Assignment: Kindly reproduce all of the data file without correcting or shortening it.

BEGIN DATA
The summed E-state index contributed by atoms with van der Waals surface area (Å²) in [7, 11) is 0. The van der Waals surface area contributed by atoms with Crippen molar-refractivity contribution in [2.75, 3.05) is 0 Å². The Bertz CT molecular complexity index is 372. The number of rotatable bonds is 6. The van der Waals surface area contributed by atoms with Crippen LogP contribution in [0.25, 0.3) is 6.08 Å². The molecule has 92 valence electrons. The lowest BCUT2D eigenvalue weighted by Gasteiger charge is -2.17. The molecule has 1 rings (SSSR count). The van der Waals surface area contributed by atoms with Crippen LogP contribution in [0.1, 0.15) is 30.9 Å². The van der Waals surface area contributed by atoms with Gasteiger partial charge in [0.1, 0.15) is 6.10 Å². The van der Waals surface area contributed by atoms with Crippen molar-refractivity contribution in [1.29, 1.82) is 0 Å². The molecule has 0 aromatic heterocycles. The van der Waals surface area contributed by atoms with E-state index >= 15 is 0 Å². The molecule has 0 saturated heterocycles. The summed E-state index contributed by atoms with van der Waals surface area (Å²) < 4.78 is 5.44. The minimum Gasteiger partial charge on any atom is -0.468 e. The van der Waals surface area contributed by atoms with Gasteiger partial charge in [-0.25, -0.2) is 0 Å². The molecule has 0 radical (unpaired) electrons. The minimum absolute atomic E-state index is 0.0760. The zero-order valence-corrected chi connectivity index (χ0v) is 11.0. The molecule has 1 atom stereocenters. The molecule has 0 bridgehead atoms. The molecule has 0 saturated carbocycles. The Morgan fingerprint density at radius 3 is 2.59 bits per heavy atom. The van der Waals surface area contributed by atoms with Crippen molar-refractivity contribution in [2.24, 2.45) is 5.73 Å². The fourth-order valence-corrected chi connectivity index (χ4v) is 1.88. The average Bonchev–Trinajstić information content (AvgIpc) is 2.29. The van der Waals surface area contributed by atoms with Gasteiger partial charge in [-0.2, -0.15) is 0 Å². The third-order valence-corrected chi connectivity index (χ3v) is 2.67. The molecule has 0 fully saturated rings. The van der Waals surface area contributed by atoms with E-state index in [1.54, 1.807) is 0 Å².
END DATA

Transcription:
The summed E-state index contributed by atoms with van der Waals surface area (Å²) in [7, 11) is 0. The van der Waals surface area contributed by atoms with Crippen molar-refractivity contribution in [2.75, 3.05) is 0 Å². The Bertz CT molecular complexity index is 372. The number of rotatable bonds is 6. The van der Waals surface area contributed by atoms with Crippen LogP contribution in [0.25, 0.3) is 6.08 Å². The molecule has 92 valence electrons. The lowest BCUT2D eigenvalue weighted by Gasteiger charge is -2.17. The molecule has 1 rings (SSSR count). The van der Waals surface area contributed by atoms with Crippen LogP contribution in [0.1, 0.15) is 30.9 Å². The van der Waals surface area contributed by atoms with Gasteiger partial charge in [0.1, 0.15) is 6.10 Å². The van der Waals surface area contributed by atoms with Crippen molar-refractivity contribution in [1.29, 1.82) is 0 Å². The molecule has 0 aromatic heterocycles. The van der Waals surface area contributed by atoms with E-state index >= 15 is 0 Å². The molecule has 0 saturated heterocycles. The summed E-state index contributed by atoms with van der Waals surface area (Å²) < 4.78 is 5.44. The minimum Gasteiger partial charge on any atom is -0.468 e. The van der Waals surface area contributed by atoms with Gasteiger partial charge in [-0.25, -0.2) is 0 Å². The molecule has 0 radical (unpaired) electrons. The minimum absolute atomic E-state index is 0.0760. The zero-order valence-corrected chi connectivity index (χ0v) is 11.0. The molecule has 1 atom stereocenters. The molecule has 0 bridgehead atoms. The molecule has 0 saturated carbocycles. The Morgan fingerprint density at radius 3 is 2.59 bits per heavy atom. The van der Waals surface area contributed by atoms with Crippen molar-refractivity contribution in [2.24, 2.45) is 5.73 Å². The fourth-order valence-corrected chi connectivity index (χ4v) is 1.88. The average Bonchev–Trinajstić information content (AvgIpc) is 2.29. The van der Waals surface area contributed by atoms with Gasteiger partial charge in [-0.2, -0.15) is 0 Å². The third-order valence-corrected chi connectivity index (χ3v) is 2.67. The molecule has 0 fully saturated rings. The van der Waals surface area contributed by atoms with E-state index in [1.54, 1.807) is 0 Å².